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The effect of delivering poor quality experiences

How does this manifest itself internally?

“The bitterness of poor quality remains long after the sweetness of low price is forgotten…”  

As I reflect more on this quote it strikes me as being equally true for both those on the receiving end of an experience, as it is for those delivering poor quality experiences. 

The double edge sword that is the MVP (minimal viable product) often leads to sub-standard, low quality experiences being released. This can often be down to the perceived subjectivity of what viable is, and also the decision being made from a technology and cost standpoint – rather than the integrity of the experience.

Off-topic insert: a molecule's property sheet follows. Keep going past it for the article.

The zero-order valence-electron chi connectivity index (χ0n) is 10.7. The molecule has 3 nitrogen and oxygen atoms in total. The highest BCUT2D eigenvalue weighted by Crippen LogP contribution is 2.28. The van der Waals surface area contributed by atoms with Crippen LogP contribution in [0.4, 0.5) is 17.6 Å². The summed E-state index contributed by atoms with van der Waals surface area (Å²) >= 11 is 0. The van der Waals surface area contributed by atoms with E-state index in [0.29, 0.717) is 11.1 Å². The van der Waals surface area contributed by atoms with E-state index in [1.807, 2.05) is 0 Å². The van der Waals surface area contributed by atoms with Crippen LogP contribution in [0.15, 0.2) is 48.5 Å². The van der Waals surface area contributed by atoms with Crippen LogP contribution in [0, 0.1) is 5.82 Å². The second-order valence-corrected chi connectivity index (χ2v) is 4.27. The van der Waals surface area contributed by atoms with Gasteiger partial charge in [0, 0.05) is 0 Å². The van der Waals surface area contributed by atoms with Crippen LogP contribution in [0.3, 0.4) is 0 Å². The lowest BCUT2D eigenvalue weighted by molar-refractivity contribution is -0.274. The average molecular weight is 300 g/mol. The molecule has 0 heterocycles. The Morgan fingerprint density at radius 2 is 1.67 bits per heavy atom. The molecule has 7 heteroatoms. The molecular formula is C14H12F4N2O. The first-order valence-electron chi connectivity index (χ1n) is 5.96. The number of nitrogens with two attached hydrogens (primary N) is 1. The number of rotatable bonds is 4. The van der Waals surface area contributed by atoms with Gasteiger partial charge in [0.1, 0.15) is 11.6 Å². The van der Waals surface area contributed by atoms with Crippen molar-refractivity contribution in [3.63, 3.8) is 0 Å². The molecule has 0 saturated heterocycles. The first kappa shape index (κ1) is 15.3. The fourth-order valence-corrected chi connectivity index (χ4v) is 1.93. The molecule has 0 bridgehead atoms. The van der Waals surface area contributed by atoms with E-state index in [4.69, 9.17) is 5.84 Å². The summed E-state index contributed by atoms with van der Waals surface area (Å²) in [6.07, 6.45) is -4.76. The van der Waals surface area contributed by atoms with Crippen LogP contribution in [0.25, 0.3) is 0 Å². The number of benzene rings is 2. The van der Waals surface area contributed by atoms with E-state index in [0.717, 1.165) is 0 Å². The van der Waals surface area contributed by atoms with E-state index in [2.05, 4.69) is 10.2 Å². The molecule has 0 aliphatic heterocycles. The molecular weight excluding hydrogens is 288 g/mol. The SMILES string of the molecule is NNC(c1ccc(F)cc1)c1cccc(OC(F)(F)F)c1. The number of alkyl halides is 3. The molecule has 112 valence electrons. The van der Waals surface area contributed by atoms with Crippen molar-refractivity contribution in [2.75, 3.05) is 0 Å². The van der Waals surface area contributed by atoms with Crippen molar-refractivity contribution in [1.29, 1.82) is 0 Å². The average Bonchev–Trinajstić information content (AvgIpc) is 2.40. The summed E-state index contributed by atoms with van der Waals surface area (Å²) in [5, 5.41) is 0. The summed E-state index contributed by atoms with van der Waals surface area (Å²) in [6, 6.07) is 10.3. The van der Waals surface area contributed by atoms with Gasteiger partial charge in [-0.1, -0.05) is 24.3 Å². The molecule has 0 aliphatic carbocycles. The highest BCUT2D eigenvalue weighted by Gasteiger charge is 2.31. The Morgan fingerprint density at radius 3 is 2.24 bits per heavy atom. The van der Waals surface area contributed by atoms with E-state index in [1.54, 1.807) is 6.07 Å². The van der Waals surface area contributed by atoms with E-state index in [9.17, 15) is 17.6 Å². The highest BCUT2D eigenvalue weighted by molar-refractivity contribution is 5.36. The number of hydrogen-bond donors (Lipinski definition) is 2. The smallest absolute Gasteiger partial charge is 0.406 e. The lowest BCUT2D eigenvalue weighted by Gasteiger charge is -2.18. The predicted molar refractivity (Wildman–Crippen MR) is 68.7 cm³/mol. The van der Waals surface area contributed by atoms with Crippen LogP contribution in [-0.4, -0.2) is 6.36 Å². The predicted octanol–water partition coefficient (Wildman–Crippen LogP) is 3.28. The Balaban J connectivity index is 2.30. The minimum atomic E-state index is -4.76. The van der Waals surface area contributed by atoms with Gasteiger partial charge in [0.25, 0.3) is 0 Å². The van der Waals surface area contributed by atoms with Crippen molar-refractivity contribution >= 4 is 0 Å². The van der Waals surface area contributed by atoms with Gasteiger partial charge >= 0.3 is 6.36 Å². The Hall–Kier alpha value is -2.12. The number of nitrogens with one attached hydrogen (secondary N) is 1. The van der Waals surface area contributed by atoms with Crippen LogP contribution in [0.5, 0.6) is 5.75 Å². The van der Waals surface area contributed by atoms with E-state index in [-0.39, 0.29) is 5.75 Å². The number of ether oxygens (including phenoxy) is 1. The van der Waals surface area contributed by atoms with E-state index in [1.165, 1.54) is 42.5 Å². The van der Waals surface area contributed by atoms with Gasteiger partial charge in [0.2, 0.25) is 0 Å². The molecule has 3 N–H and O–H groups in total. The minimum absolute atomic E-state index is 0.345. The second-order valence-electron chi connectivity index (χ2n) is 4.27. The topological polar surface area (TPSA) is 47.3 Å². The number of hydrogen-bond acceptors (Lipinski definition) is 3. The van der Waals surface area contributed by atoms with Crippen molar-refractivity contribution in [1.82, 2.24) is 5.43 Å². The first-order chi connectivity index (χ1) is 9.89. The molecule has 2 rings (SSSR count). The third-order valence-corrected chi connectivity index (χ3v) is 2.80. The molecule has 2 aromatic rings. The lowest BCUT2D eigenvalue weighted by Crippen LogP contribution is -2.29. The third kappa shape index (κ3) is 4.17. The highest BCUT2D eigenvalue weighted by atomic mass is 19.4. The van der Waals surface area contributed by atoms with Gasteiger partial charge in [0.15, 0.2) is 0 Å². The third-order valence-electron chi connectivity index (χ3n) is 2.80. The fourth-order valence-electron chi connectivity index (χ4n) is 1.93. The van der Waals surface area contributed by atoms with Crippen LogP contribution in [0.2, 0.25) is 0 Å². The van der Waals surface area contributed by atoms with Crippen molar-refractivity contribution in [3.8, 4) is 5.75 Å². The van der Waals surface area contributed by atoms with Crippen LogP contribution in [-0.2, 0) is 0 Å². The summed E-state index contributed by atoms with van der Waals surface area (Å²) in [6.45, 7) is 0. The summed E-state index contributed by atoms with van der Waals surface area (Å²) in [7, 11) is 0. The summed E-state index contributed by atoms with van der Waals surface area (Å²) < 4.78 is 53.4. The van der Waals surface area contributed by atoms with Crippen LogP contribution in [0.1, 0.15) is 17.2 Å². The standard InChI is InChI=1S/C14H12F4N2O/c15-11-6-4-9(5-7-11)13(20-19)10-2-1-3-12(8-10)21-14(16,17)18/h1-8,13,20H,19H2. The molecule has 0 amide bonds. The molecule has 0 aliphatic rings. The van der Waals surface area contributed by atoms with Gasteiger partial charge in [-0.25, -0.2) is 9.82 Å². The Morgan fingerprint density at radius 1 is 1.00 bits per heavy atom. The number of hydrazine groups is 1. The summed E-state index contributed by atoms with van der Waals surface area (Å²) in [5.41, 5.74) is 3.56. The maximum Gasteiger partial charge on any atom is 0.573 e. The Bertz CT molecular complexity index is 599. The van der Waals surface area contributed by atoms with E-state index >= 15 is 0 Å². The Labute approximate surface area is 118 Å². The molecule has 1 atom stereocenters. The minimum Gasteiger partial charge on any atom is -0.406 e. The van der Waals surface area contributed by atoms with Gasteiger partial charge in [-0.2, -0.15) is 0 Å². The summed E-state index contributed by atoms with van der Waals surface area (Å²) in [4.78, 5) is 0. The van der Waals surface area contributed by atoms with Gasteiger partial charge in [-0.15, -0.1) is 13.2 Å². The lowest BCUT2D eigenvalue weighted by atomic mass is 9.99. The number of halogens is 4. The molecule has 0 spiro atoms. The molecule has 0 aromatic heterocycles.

Long term this comes back to bite an organisation. Benefits unrealised, too many bugs (blowing the total cost of ownership higher), rework required, introducing instability into the technology platform etc. It reduces trust in the delivery teams from stakeholders, and indeed those working to deliver these experiences feel short changed; demotivated for being unable to deliver anything of quality. 

Delivering poor experiences is not good for customers and not good for the business – we need to concentrate on delivering a quality baseline experience, and then, and only then, do we have permission to start to think about “surprise & delight” or introducing “value adding” features. 

  

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